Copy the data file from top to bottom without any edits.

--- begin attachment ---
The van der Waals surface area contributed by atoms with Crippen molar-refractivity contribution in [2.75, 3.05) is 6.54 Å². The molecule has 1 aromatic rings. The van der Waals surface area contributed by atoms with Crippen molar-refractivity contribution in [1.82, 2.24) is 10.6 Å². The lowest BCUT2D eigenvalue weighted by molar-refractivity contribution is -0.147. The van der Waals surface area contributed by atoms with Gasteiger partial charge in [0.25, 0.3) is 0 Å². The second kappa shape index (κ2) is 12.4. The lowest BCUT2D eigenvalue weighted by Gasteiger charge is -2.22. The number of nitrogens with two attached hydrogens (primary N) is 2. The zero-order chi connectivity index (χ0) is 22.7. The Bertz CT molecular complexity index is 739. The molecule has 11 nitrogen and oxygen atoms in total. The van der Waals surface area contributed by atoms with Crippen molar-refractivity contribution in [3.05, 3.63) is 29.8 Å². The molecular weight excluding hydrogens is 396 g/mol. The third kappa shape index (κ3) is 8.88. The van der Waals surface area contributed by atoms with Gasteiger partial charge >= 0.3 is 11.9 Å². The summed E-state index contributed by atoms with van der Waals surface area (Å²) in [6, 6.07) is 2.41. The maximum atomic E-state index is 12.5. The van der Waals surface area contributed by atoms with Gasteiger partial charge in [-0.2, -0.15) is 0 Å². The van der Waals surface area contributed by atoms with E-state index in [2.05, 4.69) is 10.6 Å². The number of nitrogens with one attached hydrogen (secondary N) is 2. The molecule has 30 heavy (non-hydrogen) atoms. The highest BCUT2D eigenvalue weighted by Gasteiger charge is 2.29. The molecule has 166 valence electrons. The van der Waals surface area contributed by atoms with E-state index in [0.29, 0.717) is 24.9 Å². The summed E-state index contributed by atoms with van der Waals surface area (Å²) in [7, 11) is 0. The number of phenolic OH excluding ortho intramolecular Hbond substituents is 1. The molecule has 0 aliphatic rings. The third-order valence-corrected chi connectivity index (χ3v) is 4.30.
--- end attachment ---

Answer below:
The van der Waals surface area contributed by atoms with Crippen molar-refractivity contribution in [2.75, 3.05) is 6.54 Å². The molecule has 1 aromatic rings. The van der Waals surface area contributed by atoms with Crippen molar-refractivity contribution in [1.82, 2.24) is 10.6 Å². The lowest BCUT2D eigenvalue weighted by molar-refractivity contribution is -0.147. The van der Waals surface area contributed by atoms with Gasteiger partial charge in [0.25, 0.3) is 0 Å². The second kappa shape index (κ2) is 12.4. The lowest BCUT2D eigenvalue weighted by Gasteiger charge is -2.22. The number of nitrogens with two attached hydrogens (primary N) is 2. The zero-order chi connectivity index (χ0) is 22.7. The Bertz CT molecular complexity index is 739. The molecule has 11 nitrogen and oxygen atoms in total. The van der Waals surface area contributed by atoms with Crippen molar-refractivity contribution in [3.05, 3.63) is 29.8 Å². The molecular weight excluding hydrogens is 396 g/mol. The third kappa shape index (κ3) is 8.88. The van der Waals surface area contributed by atoms with Gasteiger partial charge >= 0.3 is 11.9 Å². The summed E-state index contributed by atoms with van der Waals surface area (Å²) in [6, 6.07) is 2.41. The maximum atomic E-state index is 12.5. The van der Waals surface area contributed by atoms with Gasteiger partial charge in [-0.2, -0.15) is 0 Å². The van der Waals surface area contributed by atoms with E-state index in [2.05, 4.69) is 10.6 Å². The number of nitrogens with one attached hydrogen (secondary N) is 2. The molecule has 30 heavy (non-hydrogen) atoms. The highest BCUT2D eigenvalue weighted by Gasteiger charge is 2.29. The molecule has 166 valence electrons. The van der Waals surface area contributed by atoms with E-state index in [0.29, 0.717) is 24.9 Å². The summed E-state index contributed by atoms with van der Waals surface area (Å²) in [7, 11) is 0. The number of phenolic OH excluding ortho intramolecular Hbond substituents is 1. The molecule has 0 aliphatic rings. The third-order valence-corrected chi connectivity index (χ3v) is 4.30.